ProPublica, whose reporter Abrahm Lustgarten is currently one of the most prominent critics of hydrofracking in the media, published a long piece yesterday that casts doubt on the purported climate benefits of natural gas. An excerpt:
Advocates for natural gas routinely assert that it produces 50 percent less greenhouse gases than coal and is a significant step toward a greener energy future. But those assumptions are based on emissions from the tailpipe or smokestack and don’t account for the methane and other pollution emitted when gas is extracted and piped to power plants and other customers.
The EPA’s new analysis doubles its previous estimates for the amount of methane gas that leaks from loose pipe fittings and is vented from gas wells, drastically changing the picture of the nation’s emissions that the agency painted as recently as April. Calculations for some gas-field emissions jumped by several hundred percent. Methane levels from the hydraulic fracturing of shale gas were 9,000 times higher than previously reported.
In addition to new studies from the EPA, Lustgarten's story leans on Cornell professor Robert Howarth, who is currently engaged in an ongoing reserach project to measure emissions from various fossil fuels over their entire lifecycle (meaning, not just the emissions you get from burning the fuel, but also those involved with extraction, transport, etc.).
Based on his research (which, he notes, is still a work in progress), Howarth believes the greenhouse gas emissions associated with natural gas have been vastly underestimated, and that natural gas is potentially on a par with coal in terms of climate impacts. We spoke with Howarth last spring, when he released a preliminary paper on his findings. Here's an excerpt:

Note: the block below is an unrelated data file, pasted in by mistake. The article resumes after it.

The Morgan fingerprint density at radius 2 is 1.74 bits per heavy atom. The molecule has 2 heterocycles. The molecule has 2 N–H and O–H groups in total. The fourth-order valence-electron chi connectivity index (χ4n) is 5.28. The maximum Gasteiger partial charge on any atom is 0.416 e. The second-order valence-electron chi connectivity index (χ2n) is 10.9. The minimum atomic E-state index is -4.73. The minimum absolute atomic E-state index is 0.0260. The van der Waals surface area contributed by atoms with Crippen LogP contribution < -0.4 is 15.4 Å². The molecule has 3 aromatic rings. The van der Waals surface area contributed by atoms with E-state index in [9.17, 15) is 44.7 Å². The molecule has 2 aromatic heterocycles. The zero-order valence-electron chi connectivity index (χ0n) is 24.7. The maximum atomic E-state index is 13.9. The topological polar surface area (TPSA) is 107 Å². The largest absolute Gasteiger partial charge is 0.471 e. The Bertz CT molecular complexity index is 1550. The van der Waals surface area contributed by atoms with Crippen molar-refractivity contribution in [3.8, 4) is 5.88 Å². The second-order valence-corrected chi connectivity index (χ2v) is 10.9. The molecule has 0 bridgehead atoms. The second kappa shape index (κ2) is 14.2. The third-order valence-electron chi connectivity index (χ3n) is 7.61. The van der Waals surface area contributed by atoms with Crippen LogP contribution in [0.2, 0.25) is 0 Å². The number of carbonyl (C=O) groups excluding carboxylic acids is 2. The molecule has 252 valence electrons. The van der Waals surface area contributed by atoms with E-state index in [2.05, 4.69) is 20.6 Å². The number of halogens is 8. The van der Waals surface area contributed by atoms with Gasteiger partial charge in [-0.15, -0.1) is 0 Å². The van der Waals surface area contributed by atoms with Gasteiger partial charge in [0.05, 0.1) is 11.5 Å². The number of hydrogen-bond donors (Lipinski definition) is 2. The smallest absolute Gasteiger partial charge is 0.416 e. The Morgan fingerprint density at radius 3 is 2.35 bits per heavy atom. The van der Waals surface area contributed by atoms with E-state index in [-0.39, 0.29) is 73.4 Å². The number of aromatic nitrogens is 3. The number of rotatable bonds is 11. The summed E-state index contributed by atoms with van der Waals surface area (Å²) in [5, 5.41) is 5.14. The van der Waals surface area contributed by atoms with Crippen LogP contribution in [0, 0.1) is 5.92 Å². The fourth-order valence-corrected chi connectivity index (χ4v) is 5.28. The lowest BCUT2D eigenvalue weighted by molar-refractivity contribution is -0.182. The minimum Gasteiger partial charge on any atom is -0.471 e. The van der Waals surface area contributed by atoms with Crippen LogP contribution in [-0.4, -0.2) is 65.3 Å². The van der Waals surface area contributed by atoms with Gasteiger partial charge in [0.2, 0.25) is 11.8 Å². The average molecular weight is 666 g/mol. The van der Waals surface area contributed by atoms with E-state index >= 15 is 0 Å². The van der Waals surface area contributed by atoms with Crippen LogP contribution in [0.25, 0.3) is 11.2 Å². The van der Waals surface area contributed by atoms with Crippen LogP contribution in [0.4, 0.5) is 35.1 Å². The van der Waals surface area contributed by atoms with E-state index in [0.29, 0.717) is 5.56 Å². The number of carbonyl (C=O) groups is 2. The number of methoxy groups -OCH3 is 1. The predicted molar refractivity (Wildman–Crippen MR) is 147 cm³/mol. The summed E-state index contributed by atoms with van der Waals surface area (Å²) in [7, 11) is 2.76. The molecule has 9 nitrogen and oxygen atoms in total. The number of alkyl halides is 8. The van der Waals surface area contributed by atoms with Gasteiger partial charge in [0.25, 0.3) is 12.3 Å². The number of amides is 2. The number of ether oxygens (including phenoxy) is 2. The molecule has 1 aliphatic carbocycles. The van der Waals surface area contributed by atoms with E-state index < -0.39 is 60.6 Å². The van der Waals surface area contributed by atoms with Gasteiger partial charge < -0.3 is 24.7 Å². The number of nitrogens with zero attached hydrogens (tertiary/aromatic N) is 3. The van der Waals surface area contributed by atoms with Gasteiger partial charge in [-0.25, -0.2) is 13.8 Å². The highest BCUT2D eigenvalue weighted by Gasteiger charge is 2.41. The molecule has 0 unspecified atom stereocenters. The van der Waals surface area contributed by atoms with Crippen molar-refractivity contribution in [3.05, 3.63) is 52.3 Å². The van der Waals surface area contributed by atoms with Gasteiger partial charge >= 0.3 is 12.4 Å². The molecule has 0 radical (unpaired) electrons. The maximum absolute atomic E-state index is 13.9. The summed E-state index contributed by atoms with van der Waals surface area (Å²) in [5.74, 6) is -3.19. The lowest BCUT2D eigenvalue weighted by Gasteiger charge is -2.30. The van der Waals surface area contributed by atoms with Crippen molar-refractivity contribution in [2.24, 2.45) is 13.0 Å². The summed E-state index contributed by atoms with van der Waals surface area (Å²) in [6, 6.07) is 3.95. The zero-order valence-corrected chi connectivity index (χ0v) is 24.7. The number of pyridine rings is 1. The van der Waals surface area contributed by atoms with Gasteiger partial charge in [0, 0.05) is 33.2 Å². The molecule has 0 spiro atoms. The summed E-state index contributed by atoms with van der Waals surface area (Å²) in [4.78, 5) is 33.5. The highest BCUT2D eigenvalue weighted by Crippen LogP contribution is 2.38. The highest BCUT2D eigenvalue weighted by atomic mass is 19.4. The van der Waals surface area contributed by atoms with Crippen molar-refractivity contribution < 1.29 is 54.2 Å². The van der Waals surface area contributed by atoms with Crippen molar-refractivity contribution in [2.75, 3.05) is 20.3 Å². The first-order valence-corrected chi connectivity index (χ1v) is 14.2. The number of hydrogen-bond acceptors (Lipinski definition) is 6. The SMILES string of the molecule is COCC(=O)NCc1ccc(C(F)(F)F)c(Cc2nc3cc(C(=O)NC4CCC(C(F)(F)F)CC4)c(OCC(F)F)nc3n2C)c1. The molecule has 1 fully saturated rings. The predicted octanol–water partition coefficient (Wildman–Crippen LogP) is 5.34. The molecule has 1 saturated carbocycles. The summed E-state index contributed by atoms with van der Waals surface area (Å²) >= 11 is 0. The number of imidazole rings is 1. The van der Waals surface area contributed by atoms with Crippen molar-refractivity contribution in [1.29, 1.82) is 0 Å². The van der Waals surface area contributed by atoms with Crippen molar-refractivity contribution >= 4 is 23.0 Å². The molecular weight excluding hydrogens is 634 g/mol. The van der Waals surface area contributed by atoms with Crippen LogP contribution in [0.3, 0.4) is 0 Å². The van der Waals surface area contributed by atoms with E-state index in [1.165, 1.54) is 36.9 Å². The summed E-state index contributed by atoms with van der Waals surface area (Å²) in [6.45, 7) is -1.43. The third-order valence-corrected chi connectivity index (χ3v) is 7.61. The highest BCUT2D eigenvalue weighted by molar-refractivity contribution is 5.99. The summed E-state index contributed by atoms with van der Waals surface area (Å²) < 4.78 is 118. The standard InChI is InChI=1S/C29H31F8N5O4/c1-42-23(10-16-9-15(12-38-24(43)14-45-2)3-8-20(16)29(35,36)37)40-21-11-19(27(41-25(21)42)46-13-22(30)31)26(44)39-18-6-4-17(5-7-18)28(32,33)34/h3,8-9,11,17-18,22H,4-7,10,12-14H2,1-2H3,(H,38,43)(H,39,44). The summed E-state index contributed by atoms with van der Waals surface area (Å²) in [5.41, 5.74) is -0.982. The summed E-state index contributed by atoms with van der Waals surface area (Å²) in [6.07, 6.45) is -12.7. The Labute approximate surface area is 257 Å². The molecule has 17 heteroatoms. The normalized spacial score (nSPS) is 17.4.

WP: You set out to compare the carbon emissions of natural gas to coal and oil. What did you find?
RH: If you look at the Department of Energy's analyses of greenhouse gas emissions from those three fuels, they will say gas is the cleanest and coal is the dirtiest. But that's based on the emissions just from combustion. Energy for digging the pipeline, laying the pipe, trucking the water, hydraulic fracturing, dealing with the waste—those all emit greenhouse gases.
But most important is the release of methane gas. It's hard not to have a little bit of gas leakage when you move stuff over a long distance via a pipeline. The EPA's most recent estimate is 1.5 percent leakage. That's a conservative estimate. We're working on coming up with a better number—and it's going to be higher, frankly.
Reacting to the ProPublica piece in the New York Times's Dot Earth blog yesterday, Andrew Revkin -- a well-known and widely-read environmental and climate reporter -- argues that methane leaks or no, natural gas is still a less risky fuel than coal, and needs to be part of our national energy strategy.
I agree with Christopher Helman over at Forbes who recently wrote that low gas prices mean there’s little to lose by holding up drilling in highly contested areas (the Marcellus Shale here in New York being the prime battle zone) while the E.P.A. review is completed.
But campaigners who fight natural gas altogether, like anyone else immersed in the struggle over an energy policy that works for the long haul, would do well to come up with a real-world game plan for supply sufficient energy to foster human progress while limiting environmental risks.
Photo of Marcellus rig in Lycoming County, PA. From Wikimedia Commons.